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Canadians Love the NDP For What It Is Not

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The latest Angus-Reid survey reflects an unexpected continued surge for the New Democrats across the country.

From British Columbia and Newfoundland, where the party has never elected an NDP government, it is on the verge of electing itself for the very first time.

The survey, conducted between August 21 - 27, also discovered that the party also boosts the most popular opposition leaders in Saskatchewan, Ontario and New Brunswick. In Ontario for instance, where there was only a one-term NDP government so far, the party also won over a Tory safe seat in Kitchener-Waterloo in a recent by-election for the first time in its history.

The federal NDP is enjoying high political support as well. According to a poll that was conducted in the summer, Canadians would choose the NDP under Thomas Mulcair with a popular support of 38 per cent compared to the Tory government receiving 35 per cent. Forty per cent is considered a majority territory and for the NDP, this is even better than the 31 per cent support they earned under Jack Layton just over a year ago.

The poll also found that, in Ontario and Quebec, the party is the favoured party to govern Canada.

This is a very surprising reality for Canadians as the NDP is becoming more mute on important issues and concentrates all power within its leader while neglecting the voices of its large caucus.

In the Quebec student strike of mere months ago over tuition fees, the party chose to be neutral instead of taking sides. This is despite having a traditional relationship with unions and student movements in the province. They could have given a moral support to the cause while respecting the provincial jurisdiction where education falls in the province but chose not to.

Most pundits called it a calculated political move not to compromise its support in other areas of Canada as the issue has minimal support nor sympathy outside of Quebec.

On important issues, the party seems to have no real stand or at the very least seems to endorse the government on important issues. For instance, one of the most controversial diplomatic decisions made by the Canadian government via Foreign Minister John Baird this week was the closing of the Canadian Embassy in Iran. NDP foreign affairs critic Paul Dewar stated how it was a "bad diplomacy" and a "missed opportunity."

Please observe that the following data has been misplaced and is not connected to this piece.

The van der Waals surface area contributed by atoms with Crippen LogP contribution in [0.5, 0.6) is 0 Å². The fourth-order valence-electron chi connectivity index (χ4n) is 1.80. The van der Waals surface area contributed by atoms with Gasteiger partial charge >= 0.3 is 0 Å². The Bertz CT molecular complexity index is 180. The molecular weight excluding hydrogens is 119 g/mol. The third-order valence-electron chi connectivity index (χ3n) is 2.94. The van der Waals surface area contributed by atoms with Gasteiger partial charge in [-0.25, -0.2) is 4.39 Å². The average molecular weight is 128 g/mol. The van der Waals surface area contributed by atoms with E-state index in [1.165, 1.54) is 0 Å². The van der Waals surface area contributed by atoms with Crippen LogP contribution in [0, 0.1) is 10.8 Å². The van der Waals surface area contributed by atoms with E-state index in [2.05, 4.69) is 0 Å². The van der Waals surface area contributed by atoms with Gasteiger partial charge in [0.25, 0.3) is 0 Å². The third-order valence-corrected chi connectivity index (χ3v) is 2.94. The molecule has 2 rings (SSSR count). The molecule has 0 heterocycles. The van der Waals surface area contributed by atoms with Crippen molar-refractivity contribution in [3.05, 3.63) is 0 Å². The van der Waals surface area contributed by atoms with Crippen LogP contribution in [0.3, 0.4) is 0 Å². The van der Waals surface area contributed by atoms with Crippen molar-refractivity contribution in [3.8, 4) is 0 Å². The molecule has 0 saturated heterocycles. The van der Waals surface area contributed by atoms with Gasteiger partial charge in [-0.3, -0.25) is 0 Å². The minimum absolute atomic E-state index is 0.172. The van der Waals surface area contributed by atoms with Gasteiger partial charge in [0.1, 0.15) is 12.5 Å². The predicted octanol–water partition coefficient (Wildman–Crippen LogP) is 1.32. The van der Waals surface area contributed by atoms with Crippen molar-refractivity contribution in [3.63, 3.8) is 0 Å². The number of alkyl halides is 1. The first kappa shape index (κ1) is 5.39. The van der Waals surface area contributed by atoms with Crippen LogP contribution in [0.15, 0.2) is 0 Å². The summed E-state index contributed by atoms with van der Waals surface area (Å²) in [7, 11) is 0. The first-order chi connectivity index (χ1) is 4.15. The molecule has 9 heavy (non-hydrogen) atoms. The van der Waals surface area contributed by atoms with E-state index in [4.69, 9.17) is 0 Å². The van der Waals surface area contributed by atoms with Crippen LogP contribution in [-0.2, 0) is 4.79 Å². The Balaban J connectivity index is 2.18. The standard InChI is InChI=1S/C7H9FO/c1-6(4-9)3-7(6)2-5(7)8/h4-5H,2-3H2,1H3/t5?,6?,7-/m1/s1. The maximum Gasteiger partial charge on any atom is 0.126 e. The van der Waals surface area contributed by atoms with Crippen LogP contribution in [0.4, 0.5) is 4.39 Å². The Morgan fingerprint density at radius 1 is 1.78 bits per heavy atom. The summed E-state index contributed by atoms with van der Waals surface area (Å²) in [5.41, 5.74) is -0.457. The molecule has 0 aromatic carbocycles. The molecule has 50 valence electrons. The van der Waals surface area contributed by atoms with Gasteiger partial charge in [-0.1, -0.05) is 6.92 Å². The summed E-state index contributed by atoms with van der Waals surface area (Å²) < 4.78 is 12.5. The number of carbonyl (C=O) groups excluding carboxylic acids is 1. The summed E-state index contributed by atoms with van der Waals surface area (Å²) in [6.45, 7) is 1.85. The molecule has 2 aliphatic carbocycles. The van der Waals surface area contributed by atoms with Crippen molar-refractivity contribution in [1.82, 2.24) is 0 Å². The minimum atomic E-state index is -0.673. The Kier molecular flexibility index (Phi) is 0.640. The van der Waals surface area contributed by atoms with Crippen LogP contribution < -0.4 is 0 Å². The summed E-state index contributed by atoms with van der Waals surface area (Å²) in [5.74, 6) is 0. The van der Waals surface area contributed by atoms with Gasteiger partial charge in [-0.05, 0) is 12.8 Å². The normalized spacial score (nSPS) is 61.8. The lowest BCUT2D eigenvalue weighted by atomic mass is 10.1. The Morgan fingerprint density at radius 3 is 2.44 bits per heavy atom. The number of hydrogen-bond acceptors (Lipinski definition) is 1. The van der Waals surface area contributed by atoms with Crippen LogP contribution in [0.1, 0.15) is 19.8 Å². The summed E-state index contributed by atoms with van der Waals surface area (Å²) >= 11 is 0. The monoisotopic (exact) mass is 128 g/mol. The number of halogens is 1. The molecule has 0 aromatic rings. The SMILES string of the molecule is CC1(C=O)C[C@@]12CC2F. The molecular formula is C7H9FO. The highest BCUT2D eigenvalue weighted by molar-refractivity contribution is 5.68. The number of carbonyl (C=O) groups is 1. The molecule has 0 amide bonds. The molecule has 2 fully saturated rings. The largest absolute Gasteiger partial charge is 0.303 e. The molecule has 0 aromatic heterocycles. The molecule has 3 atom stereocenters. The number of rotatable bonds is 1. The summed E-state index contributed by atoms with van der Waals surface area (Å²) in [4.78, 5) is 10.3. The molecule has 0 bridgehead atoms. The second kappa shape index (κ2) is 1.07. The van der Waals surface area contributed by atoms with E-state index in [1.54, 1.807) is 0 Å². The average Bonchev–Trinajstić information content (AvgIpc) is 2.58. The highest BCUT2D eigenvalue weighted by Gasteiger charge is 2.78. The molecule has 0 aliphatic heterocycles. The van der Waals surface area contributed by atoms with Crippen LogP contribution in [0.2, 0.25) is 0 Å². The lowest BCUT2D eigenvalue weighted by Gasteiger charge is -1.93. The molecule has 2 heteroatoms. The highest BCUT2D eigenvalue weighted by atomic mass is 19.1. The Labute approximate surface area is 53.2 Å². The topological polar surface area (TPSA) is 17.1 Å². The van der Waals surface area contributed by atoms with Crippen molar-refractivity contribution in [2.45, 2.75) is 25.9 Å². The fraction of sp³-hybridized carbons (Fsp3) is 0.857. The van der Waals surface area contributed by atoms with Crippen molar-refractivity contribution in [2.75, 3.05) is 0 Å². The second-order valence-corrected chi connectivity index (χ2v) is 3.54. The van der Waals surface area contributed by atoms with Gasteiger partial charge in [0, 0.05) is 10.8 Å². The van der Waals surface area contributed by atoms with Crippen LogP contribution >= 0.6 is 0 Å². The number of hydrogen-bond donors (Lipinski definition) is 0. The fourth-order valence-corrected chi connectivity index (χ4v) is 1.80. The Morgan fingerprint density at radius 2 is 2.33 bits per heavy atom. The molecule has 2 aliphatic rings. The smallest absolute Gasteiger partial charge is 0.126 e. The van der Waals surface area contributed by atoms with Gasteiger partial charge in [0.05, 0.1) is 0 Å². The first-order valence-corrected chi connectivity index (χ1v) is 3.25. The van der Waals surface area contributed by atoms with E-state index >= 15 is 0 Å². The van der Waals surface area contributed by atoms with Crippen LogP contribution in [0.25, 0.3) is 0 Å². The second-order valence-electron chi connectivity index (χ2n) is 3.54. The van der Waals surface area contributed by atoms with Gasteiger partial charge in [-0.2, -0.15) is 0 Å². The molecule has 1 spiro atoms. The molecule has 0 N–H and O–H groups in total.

On Tuesday, Mulcair refused to codemn the closing of the embassy contradicting his colleague and stated how he thinks "one of the concerns that Paul [Dewar] was expressing there was with Canadians who are currently in prison, so it becomes difficult for them." He continued "but it's also becoming increasingly clear that there were serious concerns, we don't have the same information but it would appear that there might be some very solid information that would have led the government to that decision, so until we have that information it's hard to comment further."

This is indeed a missed opportunity for the opposition party to offer a different perspective than the government -- literally the fullfillment of the role of an opposition. Looking at the positive poll numbers, one can not help but wonder why they are way on up as they remove themselves from important Canadian conversations.

The late and beloved leader of the NDP, the late Jack Layton, once told Canadians how we have a
third choice and urged Liberals to "lend us your vote."

Canadians would be wise to demand better with that borrowed vote. The poll seems to indicate an oppositon to the Conservative government rather than what the NDP stands for.

If anything, that is!